Phobia of the Week: Coulrophobia

Phobia of the Week: Coulrophobia
Lon Chaney Sr. in 1924's 'He Who Gets Slapped.' Hulton Archive/Getty

While I can't personally attest to a fear of clowns, I can see where they might disturb you.

My son seems to think the clowns in "Dumbo" constitute a separate species -- a monstrous notion quite in keeping with the writings of Thomas Ligotti. After all, the behavior of the clown is innately unpredictable, their actions often wild and exaggerated. And of course there's all that death-white grease paint to consider, the relentlessly mono-emotional painted faces and the mystery of who -- or what -- lies beneath.

Faux Phobia

But let's be honest: The fear of clowns has become something of a fad, and even more of a cliche. In fact, according to author John G. Robertson, the term "Coulrophobia" is almost certainly a product of the Internet alone and doesn't pop up in any of the expected literature. We've simply consumed too much dark clown imagery over the years in every possible medium. Fino Rohrer's 2008 BBC article does a nice job of highlighting the history of this, from Lon Chaney Sr. and the films of Jacques Tourneu to Stephen King's Pennywise and John Wayne Gacy.

Clowns in the Children's Ward

According to a 2008 study from the University of Sheffield study of more than 250 children, kids ages 4-16 strongly disliked clown imagery. Nursing Standard magazine published the study, which should give you an idea about the primary concern here: clowns at children's hospitals. By and large, the findings suggested that clowns were a relic of a bygone era and that such odd and potentially disturbing characters were best kept away from sick children.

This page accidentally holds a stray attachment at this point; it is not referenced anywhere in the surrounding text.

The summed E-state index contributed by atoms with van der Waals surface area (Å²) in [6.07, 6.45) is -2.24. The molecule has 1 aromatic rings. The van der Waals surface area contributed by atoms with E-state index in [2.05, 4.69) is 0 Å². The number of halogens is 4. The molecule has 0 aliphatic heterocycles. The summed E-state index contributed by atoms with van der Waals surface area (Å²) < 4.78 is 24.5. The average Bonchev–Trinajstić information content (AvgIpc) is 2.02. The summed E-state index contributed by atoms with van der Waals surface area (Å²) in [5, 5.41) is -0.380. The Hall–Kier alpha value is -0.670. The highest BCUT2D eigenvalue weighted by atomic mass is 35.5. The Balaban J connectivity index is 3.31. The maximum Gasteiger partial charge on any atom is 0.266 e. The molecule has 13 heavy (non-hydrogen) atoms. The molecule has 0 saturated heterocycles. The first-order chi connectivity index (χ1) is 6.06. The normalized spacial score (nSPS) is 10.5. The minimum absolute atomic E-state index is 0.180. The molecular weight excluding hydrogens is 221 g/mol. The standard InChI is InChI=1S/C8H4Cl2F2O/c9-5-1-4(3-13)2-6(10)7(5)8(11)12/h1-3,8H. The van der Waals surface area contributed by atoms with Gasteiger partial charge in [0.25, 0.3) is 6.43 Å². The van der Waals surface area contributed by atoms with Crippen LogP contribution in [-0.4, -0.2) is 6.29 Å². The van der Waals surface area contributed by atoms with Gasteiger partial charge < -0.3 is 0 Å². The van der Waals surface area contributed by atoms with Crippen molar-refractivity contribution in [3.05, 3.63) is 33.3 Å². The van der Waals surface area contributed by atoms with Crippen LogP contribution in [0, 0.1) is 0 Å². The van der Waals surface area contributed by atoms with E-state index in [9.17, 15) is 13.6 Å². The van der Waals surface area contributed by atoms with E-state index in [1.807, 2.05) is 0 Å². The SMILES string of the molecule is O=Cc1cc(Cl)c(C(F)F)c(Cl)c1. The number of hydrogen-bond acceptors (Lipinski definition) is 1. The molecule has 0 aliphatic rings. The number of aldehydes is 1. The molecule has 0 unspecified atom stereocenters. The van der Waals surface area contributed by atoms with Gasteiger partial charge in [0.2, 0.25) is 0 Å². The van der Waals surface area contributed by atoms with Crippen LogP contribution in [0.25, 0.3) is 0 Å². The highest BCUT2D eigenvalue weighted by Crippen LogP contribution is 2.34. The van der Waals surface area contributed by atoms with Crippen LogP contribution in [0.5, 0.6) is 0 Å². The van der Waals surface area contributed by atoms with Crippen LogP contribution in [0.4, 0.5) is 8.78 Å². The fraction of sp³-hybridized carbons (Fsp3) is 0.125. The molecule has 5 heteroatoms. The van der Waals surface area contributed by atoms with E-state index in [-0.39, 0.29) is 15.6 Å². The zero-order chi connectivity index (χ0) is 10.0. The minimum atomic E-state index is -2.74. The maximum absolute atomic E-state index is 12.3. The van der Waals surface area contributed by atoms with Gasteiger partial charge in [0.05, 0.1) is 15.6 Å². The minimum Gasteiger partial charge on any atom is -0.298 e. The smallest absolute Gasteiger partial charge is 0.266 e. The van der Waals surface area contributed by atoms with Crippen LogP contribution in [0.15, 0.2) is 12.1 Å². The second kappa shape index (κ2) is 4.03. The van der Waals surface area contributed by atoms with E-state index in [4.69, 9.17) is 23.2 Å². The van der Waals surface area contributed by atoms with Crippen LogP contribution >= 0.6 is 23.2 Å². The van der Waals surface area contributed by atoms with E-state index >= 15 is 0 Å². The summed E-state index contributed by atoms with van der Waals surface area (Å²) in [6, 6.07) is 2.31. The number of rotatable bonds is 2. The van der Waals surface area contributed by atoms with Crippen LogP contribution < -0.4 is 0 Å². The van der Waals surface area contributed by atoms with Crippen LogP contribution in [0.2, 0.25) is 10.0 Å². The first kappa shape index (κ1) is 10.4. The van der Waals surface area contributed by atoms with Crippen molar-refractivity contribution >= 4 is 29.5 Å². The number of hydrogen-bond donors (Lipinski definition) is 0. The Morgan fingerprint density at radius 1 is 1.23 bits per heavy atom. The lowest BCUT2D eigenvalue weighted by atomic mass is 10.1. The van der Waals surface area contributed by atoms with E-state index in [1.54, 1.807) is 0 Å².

But then again, the hospital setting is highly unsettling to a child, as I can attest to after spending a night at Atlanta's excellent Children's Hospital. Even the friendliest nurses are often met with distrust or terror, as are virtually anything unfamiliar or new. It's hard to blame the clowns too much on that count.

Clowns vs. Santa

In Rohrer's article, Clinical psychology professor Paul Salkovskis points out that children are far more susceptible to extraordinary and unusual imagery. As a result, clowns may seem scary. I'll submit that this is particularly true since the clown no longer reigns supreme in children's entertainment.

For instance, shopping mall Santa Clauses invoke just as much terror as the clown, but we give Santa a pass since we continue to champion his over-all image of nostalgic feel-goodery -- and this in spite of the many dark and horrific interpretations of Santa you'll find in horror movies and even children's TV shows. History is written by the victors, while the losers are cast into the shadows.

It may no longer be the Age of the Clown, but plenty of costumed merry-makers continue to ply their trade. I even saw a she-clown at the Atlanta Children's Hospital last week. She wasn't wearing much in the way of make-up. I believe she had a musical instrument. And she was certainly inspiring smiles.

Now, lay back and tell me about your clown phobia.